Overall, there’s no reason to believe at-home testing cannot be done as effectively as it is in hospitals, but the FDA needs to approve it. “It’s not a technically challenging issue,” Martin says. “It’s a regulatory issue.”
Why is it so hard to get FDA approval for home testing?
For diagnostic tests, companies have to run trials to ensure that they work. In the case of at-home testing, one of the things they’d need to prove is that patients can follow the directions and get as good a result as if it were administered by a professional. The FDA decides on a case-by-case basis what type and extent of clinical trial is needed. During this pandemic, the FDA has issued Emergency Use Authorizations to fast-track the release of some COVID-19 tests, including, recently, the newly-approved antibody test. So far, though, EUAs have not been granted for any type of tests that would be administered at home.
Beyond the time it takes to run trials, regulatory red tape may still be an issue. “Just because you develop a test that works and you can validate it doesn’t mean that our regulatory environment is going to support it,” Martin says. According to Martin, when the FDA approves a test for use in the U.S., they also specify in what scenarios it can be used; patients testing themselves at home and sending in samples is not one of them. “The FDA would have to change regulations, basically, to let that be allowed,” she says. “Any sort of mailing or shipping of a specimen would violate approval of the current test.”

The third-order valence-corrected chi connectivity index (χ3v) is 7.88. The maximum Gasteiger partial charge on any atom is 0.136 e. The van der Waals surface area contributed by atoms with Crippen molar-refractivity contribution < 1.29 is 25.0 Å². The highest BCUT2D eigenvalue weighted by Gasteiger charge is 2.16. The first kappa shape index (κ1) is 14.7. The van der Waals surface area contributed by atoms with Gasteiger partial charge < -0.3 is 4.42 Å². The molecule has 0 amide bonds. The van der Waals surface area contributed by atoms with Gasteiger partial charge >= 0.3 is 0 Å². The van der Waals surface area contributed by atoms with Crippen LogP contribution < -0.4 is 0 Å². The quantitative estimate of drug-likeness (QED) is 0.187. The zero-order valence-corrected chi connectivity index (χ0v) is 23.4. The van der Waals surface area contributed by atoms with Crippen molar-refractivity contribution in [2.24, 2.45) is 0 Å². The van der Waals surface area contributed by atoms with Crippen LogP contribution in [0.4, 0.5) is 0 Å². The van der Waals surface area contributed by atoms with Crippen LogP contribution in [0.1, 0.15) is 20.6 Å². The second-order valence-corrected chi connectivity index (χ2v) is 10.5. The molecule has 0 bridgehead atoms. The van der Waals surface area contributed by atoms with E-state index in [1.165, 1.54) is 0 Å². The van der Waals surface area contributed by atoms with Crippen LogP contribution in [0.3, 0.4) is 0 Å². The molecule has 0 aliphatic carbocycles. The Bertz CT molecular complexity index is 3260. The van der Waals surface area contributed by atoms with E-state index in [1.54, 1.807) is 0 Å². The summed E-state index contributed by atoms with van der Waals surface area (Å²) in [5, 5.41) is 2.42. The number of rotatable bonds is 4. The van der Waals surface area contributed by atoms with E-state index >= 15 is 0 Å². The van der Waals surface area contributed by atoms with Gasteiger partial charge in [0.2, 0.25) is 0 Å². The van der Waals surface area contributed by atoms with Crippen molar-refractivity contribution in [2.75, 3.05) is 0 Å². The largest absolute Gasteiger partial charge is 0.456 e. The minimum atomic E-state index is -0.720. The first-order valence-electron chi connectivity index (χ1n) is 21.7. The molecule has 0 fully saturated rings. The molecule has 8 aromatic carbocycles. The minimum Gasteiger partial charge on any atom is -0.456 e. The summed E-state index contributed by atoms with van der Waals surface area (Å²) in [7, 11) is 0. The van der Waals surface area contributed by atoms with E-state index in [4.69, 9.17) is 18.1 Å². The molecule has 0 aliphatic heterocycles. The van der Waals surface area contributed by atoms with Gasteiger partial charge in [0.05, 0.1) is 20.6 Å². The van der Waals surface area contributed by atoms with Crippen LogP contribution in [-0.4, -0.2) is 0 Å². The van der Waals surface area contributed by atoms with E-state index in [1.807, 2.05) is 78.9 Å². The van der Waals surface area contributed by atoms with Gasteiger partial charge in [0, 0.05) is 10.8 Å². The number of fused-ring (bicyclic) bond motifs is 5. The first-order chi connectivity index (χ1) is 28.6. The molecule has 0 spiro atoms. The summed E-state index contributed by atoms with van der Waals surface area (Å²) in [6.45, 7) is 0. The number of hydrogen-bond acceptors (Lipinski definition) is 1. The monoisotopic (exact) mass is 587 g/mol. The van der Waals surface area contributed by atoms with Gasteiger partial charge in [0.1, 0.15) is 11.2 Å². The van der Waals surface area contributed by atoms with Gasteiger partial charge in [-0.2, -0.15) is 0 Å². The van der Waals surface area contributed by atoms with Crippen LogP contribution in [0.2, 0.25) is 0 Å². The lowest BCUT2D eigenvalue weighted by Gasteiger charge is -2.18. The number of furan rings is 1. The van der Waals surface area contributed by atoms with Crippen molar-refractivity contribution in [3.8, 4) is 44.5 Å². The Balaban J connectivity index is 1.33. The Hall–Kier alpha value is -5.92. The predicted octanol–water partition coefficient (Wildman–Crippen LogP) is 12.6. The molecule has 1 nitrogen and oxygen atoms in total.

The FDA official says the agency would simply need to approve an at-home test, and to do that, they need data from test developers. Their concern is an inaccurate test could cause more harm than good.
Is the FDA being overly careful?
It depends who you ask. Nundy believes the process should be accelerated, perhaps in part by pooling clinical trial results from established labs, rather than having each lab do its own full trial. “This is a national emergency and I think the FDA is being far too cautious,” he says. “We have data to assure safety and efficacy…. We need the FDA to accept that data and allow the innovation community to do what it is we’re able to do.”
Alex Greninger, an assistant director of the University of Washington’s clinical virology lab, which received approval via EUA for one the first COVID-19 tests in the country, says it makes sense that the FDA is waiting for case-by-case data for at-home testing. “It’s not unreasonable for the FDA to look for this data given the crush of demand and various suppliers looking to meet that demand,” he says. “Ensuring sample integrity and test integrity are not small items.”
How long could this take?
No one is certain. Jeng is hopeful about the possibility of gaining approval through the accelerated EUA process. “If FDA approves our testing service under the EUA, this is something that can be available within the next two months,” he says.
Greninger also says we should expect a shift in the next four to six weeks toward at-home testing, given its advantages: “No PPE usage, less risk of occupational exposure, last-mile logistics already solved.”
Martin thinks the wait will be a little longer. “If it’s feasible, I could see that happening probably not during this acute phase of the epidemic, but it could be very useful during future months, as we start to ease restrictions and people go back to work and it becomes important to try to figure out who’s infected and who isn’t so we can open schools and stop the spread of it from coming back.”
The representative from the FDA says once a developer submits data showing accurate, reliable results, approval can take less than one day.